On April 2, The U.S. Interagency Autism Coordinating Committee (IACC) issued a statement regarding changes to the diagnostic criteria for autism spectrum disorders stemming from the publication last May of the DSM5. I found one section of the statement particularly curious. Here’s what it says:
“…the Committee cautioned clinicians to pay special attention to individuals with obvious ASD symptoms who narrowly missed being diagnosed with ASD according to the new criteria. In addition, the Committee strongly emphasized that, “Services should be based on need rather than diagnosis; it would not be appropriate for a child to be denied ASD-specific services because he or she does not meet full DSM-5 criteria if a qualified clinician or educator determines that the child could benefit from those services.”
Is it me or is this governmental committee suggesting to clinicians that if people don’t meet the criteria for a formal autism diagnosis, we should just fudge it if they come close?
Before I delve into that question, here’s a little context about the IACC and the DSM5. The IACC, first authorized by The Combating Autism Act of 2006, operates within the domain of the US Department of Health and Human Services. Its mission is to “develop and annually update a summary of advances in autism spectrum disorder research related to causes, prevention, treatment, early screening, diagnosis or ruling out a diagnosis; intervention, and access to services and supports for individuals with autism spectrum disorder.” It is comprised of representatives from government, academia, medicine, and the autism advocacy community. I read about their statement in the excellent blog Left Brain Right Brain but it hasn’t gotten a lot of attention in the news.
For those of you who are unfamiliar with the DSM5, its full title is the Diagnostic and Statistical Manual of Mental Disorders (5th Edition) and it is published by the American Psychiatric Association (APA). The DSM sets forth diagnostic criteria to be used by mental health professionals in the assessment of all “mental disorders.” Its publication marked the first major revision to the DSM since 1994 and, included within its pages are some wholesale changes in the criteria for a host of issues, including autism spectrum disorder. I have written about these changes in the past but the main point of the changes to autism is the elimination of the subtypes (Asperger’s Disorder, Autistic Disorder, Pervasive Developmental Disorder – Not Otherwise Specified, Rett’s Disorder, and Childhood Disintegrative Disorder) and the creation of one overarching diagnosis (Autism Spectrum Disorder) that encompasses all the previous ones.
There are several problems with the IACC’s recommendation. For one, it exacerbates the problem that became the main impetus for changes in the autism classification to begin with. The APA rightfully maintained, that the old set of criteria did a good job of distinguishing people on the spectrum from people who are not on the spectrum but they were less effective at distinguishing those with one spectrum diagnosis, Asperger’s Disorder for example, from another, like PDD-NOS. By creating one unifying diagnosis, their hope was that clinicians would be able to make more accurate assessments. As I mentioned earlier, I’m not a big fan of the changes the APA made but I agree that there were significant problems with overlapping and arbitrary diagnoses that needed to be addressed. The IACC, by suggesting that clinicians stretch the new criteria in order to provide services to people who might be “spectrummy,” rather than meeting criteria for a formal diagnosis, has taken steps to muddy the waters further than they were before.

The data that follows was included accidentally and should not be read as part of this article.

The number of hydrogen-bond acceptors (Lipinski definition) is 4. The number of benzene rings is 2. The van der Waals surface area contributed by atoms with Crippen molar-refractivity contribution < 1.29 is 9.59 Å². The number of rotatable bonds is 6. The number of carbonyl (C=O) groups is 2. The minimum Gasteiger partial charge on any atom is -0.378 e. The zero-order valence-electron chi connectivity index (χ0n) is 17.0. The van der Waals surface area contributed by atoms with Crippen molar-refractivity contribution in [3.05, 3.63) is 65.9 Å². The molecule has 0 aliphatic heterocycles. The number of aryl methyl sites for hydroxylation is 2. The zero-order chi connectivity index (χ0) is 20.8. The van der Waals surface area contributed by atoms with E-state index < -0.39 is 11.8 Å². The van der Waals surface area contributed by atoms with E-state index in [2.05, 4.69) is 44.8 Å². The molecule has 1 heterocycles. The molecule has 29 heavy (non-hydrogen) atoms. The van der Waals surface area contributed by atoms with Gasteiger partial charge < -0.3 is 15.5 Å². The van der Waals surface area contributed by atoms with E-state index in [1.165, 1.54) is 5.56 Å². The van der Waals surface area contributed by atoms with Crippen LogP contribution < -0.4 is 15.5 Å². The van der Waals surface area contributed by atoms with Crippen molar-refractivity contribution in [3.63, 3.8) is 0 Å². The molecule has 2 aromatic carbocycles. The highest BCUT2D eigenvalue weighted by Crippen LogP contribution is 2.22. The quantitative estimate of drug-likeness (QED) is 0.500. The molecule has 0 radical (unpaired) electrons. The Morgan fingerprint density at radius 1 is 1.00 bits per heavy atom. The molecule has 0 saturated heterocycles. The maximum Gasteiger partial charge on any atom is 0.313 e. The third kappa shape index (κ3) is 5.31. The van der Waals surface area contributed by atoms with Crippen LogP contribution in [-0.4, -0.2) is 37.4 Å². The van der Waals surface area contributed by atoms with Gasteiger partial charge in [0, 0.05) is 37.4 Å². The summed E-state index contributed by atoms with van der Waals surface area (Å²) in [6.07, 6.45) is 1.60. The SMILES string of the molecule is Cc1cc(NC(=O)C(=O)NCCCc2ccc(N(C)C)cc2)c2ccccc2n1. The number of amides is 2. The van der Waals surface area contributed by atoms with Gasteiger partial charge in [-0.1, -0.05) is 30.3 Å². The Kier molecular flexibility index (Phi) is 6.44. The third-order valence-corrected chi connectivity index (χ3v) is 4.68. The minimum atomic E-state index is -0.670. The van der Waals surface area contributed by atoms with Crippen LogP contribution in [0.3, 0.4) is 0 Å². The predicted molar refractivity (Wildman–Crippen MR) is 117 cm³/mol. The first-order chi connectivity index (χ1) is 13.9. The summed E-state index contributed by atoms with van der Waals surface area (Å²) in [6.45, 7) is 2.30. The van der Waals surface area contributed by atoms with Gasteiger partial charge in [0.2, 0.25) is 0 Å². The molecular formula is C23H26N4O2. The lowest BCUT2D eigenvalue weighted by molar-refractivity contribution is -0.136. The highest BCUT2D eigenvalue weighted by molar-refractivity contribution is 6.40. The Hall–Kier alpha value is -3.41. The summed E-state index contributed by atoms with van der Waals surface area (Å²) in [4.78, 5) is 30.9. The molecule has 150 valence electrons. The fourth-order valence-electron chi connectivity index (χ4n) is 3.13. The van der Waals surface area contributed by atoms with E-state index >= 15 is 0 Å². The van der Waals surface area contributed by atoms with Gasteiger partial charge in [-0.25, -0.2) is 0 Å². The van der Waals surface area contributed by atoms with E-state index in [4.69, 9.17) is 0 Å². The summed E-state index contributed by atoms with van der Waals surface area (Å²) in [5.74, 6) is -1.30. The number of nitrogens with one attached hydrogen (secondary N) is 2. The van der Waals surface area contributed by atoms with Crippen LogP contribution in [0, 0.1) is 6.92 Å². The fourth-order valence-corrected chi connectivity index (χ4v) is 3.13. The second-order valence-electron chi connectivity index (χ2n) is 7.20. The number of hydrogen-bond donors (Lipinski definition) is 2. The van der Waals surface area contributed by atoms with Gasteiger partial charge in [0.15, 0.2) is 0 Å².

It’s also not hard to imagine what these recommendations are going to do to the numbers regarding the prevalence of autism. Over the last decade and a half, the numbers have already changed dramatically. According to the Centers for Disease Control and Prevention (CDC), in 2000, autism was estimated to be present in 1 out of every 150 people. In 2004, that changed to 1 in 125. By 2012, the rate reached 1 in 88 and, as of March 27, the estimate is 1 in 68. So if clinicians heed the advice of the IACC, and provide the diagnosis to help people access services for autism even when they don’t meet enough criteria for that diagnosis, that number is likely to rise even more and it won’t be based on reality.
My real problem with the IACC recommendations is that they serve to make diagnosis completely meaningless. Mental health diagnosis is a different animal than medical diagnosis. Mental health disorders are often comprised of traits shared by everyone to one extent or another – impulsiveness or anxiety being two obvious examples. To reach a diagnosable level, these issues need to reach a point at which they cause significant interference in people’s lives. By telling clinicians, in effect that if it’s close, just go for it, the IACC is taking the already blurry line where “normal” human behavior, cognition, and emotion crosses into the realm of the diagnosable and obliterating it. If diagnosis happened in a vacuum, this wouldn’t be a big problem. However, formal diagnosis affects issues around insurance coverage, eligibility for services, and many other areas. Having a universally agreed upon set of standards, even if its not universally loved, is vital.
There’s a part of me that takes some satisfaction at seeing the APA, by many accounts, an overly political and intentionally insulated organization, getting some blowback. The National Institute of Mental Health and now the IACC are two formidable bodies that have expressed serious reservations about our new system. On the other hand, we all need to work together to formulate and adhere to a system that works in the interests of people with autism and this new set or recommendations is likely to make it harder to do that.